Linux Install Fests at RPI

Luis Ibanez contacted me last week about obtaining Fedora media for a Linux installfest at my alma mater, RPI (Rensselaer Polytechnic Institute in Troy, NY.) Linux installfests such as this one are actually a great opportunity to expose more college students to Linux. You see, at RPI (since I was a freshman, actually 🙂 ), there is a laptop program that requires all undergraduate students to have a laptop of at least a certain spec and also offers laptops at a great price for purchase through the school. Today and this coming Sunday are the student laptop distribution days. How better to convince students to install more goodies on their new laptops by staking out a location near where the laptops are being distributed and helping them install a dual-boot with Linux, a Linux VM, or even a complete replacement of Windows? So that is exactly what the RPI Center for Open Source, RPI ACM/LUG, and Open Source Software course students are doing today and Sunday. You can see the goodies I sent for the cause below. Since the RPI laptops are 64-bit, we made sure there would be 64-bit media available, but it’s also good to have 32-bit media …

Mini-Education Summit LinuxCon Boston 2010

I spent most of last week at LinuxCon helping Spot at the Fedora booth. However, the day before the main conference, Sebastian Dziallas organized a Education Mini-Summit to take place in conjunction with LinuxCon. I gave a talk on the Inkscape class Red Hat has done plus some other related initiatives, including one we are planning for next fall with the Free Software Foundation. The slides are available here. There were so many great talks. Here’s an overview of the ones I attended (my apologies for having no details on Caroline Meek’s talk on “Computers in US Schools: Realities and Challenges and how Open Source can help” – I had to leave before her talk for the FSF Women’s Caucus dinner in Cambridge.) “Can Open Source Save The World…?” Bryant Patten, NCOSE Bryant split his talk into three sections: the bad news, the good news, and the better news. The Bad News Here’s an overview of the points Bryant made in this section: Waiting for Superman, Two Million Minutes: A Global Examination, The Global Achievement Gap by Tony Wagner, What the internet is doing to our brains: the Shallows by Nicholas Carr are books and films that discuss some of …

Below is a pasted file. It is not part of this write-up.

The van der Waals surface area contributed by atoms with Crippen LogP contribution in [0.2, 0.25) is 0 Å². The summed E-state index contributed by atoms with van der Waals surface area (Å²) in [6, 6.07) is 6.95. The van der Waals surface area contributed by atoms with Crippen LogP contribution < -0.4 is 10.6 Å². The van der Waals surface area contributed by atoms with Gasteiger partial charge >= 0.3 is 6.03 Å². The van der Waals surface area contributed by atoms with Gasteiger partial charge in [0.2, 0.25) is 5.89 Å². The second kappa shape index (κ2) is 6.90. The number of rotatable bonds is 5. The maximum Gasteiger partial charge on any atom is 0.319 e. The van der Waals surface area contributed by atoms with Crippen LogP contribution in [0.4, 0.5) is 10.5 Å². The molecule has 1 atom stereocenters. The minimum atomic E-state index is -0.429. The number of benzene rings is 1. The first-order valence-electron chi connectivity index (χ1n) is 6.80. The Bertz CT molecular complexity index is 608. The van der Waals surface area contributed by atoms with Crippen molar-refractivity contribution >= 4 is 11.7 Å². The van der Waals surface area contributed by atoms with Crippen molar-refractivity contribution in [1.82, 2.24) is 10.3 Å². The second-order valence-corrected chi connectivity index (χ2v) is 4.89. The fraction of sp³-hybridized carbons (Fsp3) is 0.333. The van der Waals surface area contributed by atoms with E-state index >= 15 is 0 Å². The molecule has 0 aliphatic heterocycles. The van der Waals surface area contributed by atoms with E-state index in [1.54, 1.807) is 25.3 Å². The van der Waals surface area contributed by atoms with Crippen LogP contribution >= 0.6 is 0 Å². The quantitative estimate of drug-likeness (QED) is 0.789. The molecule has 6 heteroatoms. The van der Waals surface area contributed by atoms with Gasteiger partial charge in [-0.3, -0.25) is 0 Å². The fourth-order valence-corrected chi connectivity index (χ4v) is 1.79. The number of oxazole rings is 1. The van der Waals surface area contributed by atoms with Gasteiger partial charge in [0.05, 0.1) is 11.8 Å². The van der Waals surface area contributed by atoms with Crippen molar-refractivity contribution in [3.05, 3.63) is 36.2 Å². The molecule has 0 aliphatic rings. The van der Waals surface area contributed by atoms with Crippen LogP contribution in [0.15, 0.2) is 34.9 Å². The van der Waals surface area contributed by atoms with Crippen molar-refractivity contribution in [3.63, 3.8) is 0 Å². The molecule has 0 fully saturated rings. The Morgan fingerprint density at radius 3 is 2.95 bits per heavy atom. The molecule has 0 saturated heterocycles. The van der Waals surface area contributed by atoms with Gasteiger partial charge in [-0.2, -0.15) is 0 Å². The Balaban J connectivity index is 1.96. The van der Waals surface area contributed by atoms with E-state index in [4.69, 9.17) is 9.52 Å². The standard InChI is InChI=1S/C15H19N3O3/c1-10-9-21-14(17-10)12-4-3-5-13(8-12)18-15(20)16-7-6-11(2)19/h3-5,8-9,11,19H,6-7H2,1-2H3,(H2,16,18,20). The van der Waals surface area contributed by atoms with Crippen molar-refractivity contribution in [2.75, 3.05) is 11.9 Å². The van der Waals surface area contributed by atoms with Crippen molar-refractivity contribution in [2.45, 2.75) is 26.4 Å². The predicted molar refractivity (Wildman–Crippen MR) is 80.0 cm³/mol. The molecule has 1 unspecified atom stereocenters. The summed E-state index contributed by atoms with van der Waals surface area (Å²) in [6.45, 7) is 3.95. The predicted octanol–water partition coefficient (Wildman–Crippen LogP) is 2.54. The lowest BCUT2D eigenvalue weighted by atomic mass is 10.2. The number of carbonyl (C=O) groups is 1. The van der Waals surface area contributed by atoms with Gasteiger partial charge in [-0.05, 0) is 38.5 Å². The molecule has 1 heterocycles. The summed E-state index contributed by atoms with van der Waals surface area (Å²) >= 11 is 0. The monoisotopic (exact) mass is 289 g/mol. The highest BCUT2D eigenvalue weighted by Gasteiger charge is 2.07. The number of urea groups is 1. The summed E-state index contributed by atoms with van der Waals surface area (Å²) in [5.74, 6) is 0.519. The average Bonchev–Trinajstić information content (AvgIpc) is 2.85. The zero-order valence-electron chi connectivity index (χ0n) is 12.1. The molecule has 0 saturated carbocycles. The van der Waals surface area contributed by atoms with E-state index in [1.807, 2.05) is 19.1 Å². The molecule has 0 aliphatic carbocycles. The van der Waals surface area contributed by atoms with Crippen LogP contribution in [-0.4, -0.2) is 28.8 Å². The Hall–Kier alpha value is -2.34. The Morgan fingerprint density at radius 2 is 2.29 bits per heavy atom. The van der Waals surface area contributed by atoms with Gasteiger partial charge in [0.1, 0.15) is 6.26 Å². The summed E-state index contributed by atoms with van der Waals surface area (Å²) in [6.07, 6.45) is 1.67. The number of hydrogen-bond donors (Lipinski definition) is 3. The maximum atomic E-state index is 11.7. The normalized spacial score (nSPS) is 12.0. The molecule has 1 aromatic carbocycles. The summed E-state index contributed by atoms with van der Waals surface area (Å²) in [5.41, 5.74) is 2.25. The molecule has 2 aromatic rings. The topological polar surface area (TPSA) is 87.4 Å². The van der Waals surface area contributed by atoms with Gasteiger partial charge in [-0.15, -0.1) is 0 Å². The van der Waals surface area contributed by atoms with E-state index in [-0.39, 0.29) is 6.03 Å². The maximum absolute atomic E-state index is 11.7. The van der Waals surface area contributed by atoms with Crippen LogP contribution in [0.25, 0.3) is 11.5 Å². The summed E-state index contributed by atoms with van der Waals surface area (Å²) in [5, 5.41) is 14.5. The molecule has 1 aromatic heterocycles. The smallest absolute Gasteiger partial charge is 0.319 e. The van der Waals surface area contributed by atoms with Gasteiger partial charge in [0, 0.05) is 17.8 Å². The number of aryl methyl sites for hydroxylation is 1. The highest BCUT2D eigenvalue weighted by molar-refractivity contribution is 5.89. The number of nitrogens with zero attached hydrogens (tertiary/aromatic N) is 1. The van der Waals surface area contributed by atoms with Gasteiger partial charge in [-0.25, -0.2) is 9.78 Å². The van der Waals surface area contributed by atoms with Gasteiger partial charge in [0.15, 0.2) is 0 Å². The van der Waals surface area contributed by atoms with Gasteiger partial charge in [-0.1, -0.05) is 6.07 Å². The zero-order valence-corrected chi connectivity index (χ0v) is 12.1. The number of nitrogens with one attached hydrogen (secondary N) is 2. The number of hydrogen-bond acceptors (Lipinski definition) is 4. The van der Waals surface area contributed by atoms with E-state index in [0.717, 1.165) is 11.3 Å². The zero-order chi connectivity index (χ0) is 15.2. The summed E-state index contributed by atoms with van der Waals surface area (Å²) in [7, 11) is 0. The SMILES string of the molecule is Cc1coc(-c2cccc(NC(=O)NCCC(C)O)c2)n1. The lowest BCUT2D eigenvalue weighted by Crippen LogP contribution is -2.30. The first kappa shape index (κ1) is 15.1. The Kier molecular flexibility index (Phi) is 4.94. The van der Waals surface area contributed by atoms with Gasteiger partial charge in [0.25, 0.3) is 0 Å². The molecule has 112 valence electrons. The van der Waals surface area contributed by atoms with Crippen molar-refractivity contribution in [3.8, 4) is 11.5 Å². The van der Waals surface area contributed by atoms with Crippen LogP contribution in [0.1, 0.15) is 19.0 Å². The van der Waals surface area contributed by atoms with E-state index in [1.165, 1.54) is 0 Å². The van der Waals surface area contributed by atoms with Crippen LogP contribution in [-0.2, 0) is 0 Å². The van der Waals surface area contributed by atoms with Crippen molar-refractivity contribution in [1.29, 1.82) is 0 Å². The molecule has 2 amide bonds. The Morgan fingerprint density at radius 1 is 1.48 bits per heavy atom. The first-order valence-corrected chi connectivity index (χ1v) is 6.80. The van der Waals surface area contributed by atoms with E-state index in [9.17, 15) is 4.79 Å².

Rensselaer Center for Open Source (RCOS) talk on Fedora

So a couple of weeks ago, as I mentioned previously, I made a couple of trips out to my alma-mater Rensselaer Polytechnic Institute (RPI) in Troy, NY. First, my co-worker John and I ran the Red Hat booth at the RPI Spring 2010 Career Fair. We were there for a little over four hours and by the end of it I had all but lost my voice. As one might expect at a school like RPI, every person who came up to speak to me (except for a biology major) knew exactly what Linux was, and the majority of them ran or had at least tried Linux themselves. Ben Boeckel, a current RPI student as well as Fedora contributor, dropped by so I got to say hi to him at the career fair as well. A couple of days later I drove back out to RPI to give a talk on how to get involved in Fedora at the Rensselaer Center for Open Source meeting. Professor Mukkai Krishnamoorthy, one of the directors of RCOS and a much-beloved RPI CS professor, made all the arrangements for the talk. Now, the Rensselaer Center for Open Source is an initiative to support RPI …